Fear of Heights on a Ropes Course
Recently, my work had a “Staff Appreciation Day” with team-building exercises. Our entire staff went to a place that specializes in corporate team-building events. We started the morning off with some simple ice breakers, with elaborate handshakes and short improv exercises. Then we broke up into teams and did problem-solving activities. After that, the event coaches announced they were opening up the optional ropes course. I felt a pang of fear run through my body. The idea scared the crap out me, so I knew I had to do it.
A ropes course, for those who don’t know, is an obstacle course suspended 10-20 feet in the air. There are various platforms, swings and tightropes suspended in the area. Above the course is a zip-line. You put on a harness, clip into a belay, and run the obstacle course, knowing that the harness will hold you if you fall. It’s one of those activities that seems more dangerous than it really is. Nevertheless, I tried one in college and failed spectacularly. I got up to the platform and freaked out. I ended up climbing down. 15 years later though, I was determined to succeed.
Thankfully, I had one other experience with being on belay. A number of years ago, I went indoor rock climbing with some friends. (Top-roping, as the climbers call it.) It was mentally tougher than I imagined. (It was physically challenging too, but I was expecting that.) The thing is, I don’t have a crippling fear of heights. I work in a tenth floor office, and I can stand next to the window without apprehension. But get me on a top-rope five feet off the floor, and I freak. When I went rock climbing, it took me five tries to make it to the top of the two-story wall. Once I did though, I was fine. The only way down is on belay. It was surprisingly fun. So when the opportunity came up to run the ropes course, I knew I could do it.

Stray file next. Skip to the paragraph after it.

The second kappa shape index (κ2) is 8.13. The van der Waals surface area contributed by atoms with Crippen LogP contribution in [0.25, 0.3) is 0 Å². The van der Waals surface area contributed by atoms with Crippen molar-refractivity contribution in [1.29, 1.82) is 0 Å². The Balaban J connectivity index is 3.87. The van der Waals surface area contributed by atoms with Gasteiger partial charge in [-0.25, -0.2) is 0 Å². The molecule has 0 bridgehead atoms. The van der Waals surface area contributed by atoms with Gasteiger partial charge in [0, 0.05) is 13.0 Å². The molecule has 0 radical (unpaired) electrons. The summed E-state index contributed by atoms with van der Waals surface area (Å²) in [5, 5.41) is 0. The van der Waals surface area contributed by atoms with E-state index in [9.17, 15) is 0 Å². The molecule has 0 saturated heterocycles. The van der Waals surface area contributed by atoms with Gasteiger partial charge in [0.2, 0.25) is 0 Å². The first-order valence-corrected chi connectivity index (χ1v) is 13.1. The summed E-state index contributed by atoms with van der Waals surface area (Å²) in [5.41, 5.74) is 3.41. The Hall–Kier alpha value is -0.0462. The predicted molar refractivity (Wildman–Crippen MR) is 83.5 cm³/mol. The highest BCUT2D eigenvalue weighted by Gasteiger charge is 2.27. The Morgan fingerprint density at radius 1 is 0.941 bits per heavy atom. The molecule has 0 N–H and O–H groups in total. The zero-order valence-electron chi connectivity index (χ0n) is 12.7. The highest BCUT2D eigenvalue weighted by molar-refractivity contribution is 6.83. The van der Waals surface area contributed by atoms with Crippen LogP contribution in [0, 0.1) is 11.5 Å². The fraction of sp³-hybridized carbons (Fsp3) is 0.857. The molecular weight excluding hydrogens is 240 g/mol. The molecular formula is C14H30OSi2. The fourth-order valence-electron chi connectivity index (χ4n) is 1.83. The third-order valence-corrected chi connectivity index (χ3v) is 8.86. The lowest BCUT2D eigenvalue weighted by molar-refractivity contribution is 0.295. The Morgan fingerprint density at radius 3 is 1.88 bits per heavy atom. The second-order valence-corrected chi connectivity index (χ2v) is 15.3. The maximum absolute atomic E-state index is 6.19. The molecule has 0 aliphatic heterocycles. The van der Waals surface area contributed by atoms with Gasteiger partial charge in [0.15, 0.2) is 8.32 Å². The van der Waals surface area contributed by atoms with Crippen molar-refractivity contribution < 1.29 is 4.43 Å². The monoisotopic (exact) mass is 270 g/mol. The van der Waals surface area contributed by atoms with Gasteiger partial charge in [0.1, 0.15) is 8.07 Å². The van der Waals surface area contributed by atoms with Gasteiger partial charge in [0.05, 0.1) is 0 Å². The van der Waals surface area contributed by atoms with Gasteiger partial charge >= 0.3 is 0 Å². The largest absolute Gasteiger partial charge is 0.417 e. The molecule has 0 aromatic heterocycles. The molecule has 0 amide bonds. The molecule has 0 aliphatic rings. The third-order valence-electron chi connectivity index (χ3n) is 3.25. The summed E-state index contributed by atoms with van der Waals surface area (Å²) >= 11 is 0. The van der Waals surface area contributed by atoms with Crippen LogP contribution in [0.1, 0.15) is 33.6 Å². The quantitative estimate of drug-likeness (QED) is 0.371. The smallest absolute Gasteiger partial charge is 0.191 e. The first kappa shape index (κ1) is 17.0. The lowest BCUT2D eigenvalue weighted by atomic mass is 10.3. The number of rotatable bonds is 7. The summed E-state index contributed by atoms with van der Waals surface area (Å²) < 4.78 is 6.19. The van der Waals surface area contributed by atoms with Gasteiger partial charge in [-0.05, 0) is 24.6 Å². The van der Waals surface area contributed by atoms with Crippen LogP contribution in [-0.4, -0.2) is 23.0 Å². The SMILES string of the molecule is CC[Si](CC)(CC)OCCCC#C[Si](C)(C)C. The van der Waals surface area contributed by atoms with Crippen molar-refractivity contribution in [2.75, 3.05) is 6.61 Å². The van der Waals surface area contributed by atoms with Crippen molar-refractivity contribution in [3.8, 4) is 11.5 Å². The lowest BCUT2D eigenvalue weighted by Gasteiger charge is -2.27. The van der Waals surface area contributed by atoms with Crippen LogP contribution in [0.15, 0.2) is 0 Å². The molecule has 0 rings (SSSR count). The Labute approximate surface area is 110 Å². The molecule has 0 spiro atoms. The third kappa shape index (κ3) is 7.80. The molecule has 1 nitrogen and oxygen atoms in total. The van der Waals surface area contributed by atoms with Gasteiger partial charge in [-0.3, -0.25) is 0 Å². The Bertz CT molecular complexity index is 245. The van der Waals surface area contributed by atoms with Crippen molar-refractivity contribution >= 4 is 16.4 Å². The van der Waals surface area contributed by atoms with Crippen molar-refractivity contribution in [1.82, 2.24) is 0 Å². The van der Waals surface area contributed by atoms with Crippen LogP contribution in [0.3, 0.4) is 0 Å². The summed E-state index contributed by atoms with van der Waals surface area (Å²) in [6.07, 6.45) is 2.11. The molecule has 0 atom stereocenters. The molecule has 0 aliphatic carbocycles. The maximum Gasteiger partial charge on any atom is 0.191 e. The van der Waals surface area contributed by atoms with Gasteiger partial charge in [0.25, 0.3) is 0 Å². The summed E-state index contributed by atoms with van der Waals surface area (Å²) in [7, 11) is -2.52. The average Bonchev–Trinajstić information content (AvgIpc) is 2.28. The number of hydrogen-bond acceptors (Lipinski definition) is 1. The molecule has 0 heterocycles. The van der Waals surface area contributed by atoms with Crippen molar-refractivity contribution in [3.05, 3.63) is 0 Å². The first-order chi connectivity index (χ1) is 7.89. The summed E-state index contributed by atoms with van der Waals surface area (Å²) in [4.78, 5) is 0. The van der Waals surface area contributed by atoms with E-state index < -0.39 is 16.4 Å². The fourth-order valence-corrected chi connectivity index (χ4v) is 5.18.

If The Harness Fits
Out of a staff of 100, about half of my coworkers signed up for the ropes course. The event coaches led us over to a rack and started handing out harnesses in small, medium and large sizes. I took a large harness and joined the group in a large semicircle. Thanks to my previous rock climbing experience, I had a vague idea of how to put it on. Still I followed along with the instructions. The harness was awfully lose, and since I’ve lost a lot of weight lately, I asked if a medium would fit better. One of the coaches got me a medium, but it was too tight. I went back out to the rack to grab the large one again, but when I took off the tight medium-sized harness, my pants came with it. Thankfully, I was standing about 30 feet from my coworkers. I pulled up my pants and hoped for the best.
Confronting My Fears
With some help from one of the coaches, I got the large harness tightened up. I paired up with one of my coworkers from HR, and we headed over to the first course. I was still full of adrenaline. If anyone saw me drop trou, they didn’t say anything. I had just been confronted with literal nightmare fuel, being pantsed in public, and I was fine. Knowing this, I had the confidence to confront another fear, my fear of heights. My coworker and I were the first in line. I waited till I was two-thirds of the way across to admit that I was scared. I told one of the event coaches about freaking out at my previous ropes course experience. He asked me if I was going to freak out this time. I said no, jumped off the ledge and zip-lined to the end of the course.
The ropes course was exhilarating. After completing the first one, we got back in line for the second course. I still felt that pang of fear, but I pushed on. Halfway through, I heard on of my coworkers on the ground cheering me on. The encouragement was helpful. By the time we finished, I was ready for the third ropes course, though unfortunately, it was time for lunch. And what a lunch it was! It was just a turkey sandwich on whole wheat, but it was delicious with a heaping side of accomplishment. I was on Cloud Nine for the rest of the day, albeit with a few aches in my core and my legs. It was quite a workout for both my body and my mind, and I would absolutely do it again.
Have you ever done a ropes course? Were you scared? Let me know in the comment section.